without an hour
Friday, June 19 2009
setting: rural Hurley Township, Ulster County, New York
Today we'd be flying out to Seattle from the Albany airport, an unusual luxury because it meant getting to the airport would be easy and stress-free (normally, you see, we fly out of Newark or JFK). But when the alarm went off this morning, it looked a little too light outside to be 4AM, even if it was only days before the summer solstice. Still, I didn't think anything about it until Gretchen let out a shriek from downstairs. It wasn't 4AM, it was 5AM! There had been a power outage yesterday and Gretchen had, for whatever reason, accidentally set the clock to what amounted to Central Time. This meant that we now had only an hour and a half to get on an airplane at an airport that was an hour away. For obvious reasons, there was no time to eat or worry about hygiene. Luckily, we'd packed the night before, so we were on the road in less than five minutes. Gretchen was at the wheel because priority needed to be given to speed (as opposed to safety).
Normally at a little airport like Albany, one doesn't expect to encounter lines or security hassles. Hell, we've actually been pretty good at avoiding these problems at big airports as well. This morning, though, the airport Gods weren't smiling on us. There was a huge line at the Southwest check-in, and it turned out that we had to check in in person. "We're going to miss our flight!" Gretchen moaned as she surveyed the lumbering throng of bleery-eyed travelers in front of us. Somehow, though, she managed to convince a half-on-duty checkout agent to expedite our service. But then we found ourselves at a security checkpoint that seemed convinced that Osama bin Laden himself would be departing at some point this morning from the Albany airport. Gretchen managed to talk us past a few people in front of us in line, but then of course Gretchen's bag was singled out for extra scrutiny. I'll cut the suspense; we made the flight, but it was like boarding a city bus. The moment we were in our seats, the plane started backing away from the concourse.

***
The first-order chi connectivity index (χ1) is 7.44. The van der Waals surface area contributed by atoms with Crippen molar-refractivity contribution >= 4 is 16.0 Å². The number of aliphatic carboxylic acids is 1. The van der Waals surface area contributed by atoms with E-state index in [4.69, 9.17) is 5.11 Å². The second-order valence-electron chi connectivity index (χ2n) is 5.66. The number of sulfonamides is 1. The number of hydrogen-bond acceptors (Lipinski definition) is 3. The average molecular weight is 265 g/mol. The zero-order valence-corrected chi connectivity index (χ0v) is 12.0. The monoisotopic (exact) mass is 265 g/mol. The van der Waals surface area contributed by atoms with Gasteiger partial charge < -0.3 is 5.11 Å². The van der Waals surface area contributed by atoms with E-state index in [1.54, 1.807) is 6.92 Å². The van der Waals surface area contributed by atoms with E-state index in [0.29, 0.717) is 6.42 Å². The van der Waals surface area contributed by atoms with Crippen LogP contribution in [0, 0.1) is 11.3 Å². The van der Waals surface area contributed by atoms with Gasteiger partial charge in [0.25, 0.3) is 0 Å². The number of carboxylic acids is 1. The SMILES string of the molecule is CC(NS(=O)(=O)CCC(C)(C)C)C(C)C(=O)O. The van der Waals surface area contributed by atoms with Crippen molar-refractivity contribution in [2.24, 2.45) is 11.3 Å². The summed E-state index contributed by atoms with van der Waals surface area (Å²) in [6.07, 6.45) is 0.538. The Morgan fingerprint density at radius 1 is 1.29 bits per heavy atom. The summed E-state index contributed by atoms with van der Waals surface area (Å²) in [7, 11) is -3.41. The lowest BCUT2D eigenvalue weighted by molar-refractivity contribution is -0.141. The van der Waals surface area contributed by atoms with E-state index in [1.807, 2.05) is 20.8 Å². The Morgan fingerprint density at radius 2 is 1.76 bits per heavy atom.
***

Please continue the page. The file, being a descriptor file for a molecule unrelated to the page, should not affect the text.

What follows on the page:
After two hours in the skies over the East, we had a half-hour layover in Midway Airport in Chicago, and then a four hour flight to Seattle. Because we were flying in the direction of the sun, watch time crawled at about half its normal speed.
We caught a Seattle municipal bus out in front of the airport and rode it out to where we'd be staying, at Mary Purdy's house in the northeastern Roosevelt Neighborhood. As a refresher, I should mention that Mary Purdy (that's her real name) is someone Gretchen befriended back in Oberlin. Until about four years ago she lived in Manhattan and worked as a comic and actor. Since moving to Seattle, she has abandoned showbiz and become a nutritionist (though not a vegan).
On the bus ride I found myself developing a snap opinion of the people of Seattle, which is never a good idea when the representative sample is sitting on a municipal bus. The guy next to me was an enormously fat young man dressed all in black. In his hand was a vintage video iPod, the thick kind with the little wheel on the front. It had a visible patina developed after years of constant contact with greasy fingers. The man kept looking at it and manipulating it, though occasionally he'd produce an equally-weathered flip phone in his other hand and manipulate it as well. Seeing such facile use of such aged electronic marvels by such an unphotogenic man seemed futuristic, in a Mad Max Beyond Thunderdome kind of way. Meanwhile my right ass cheek had no place to rest and so had to be cantilevered out over the aisle.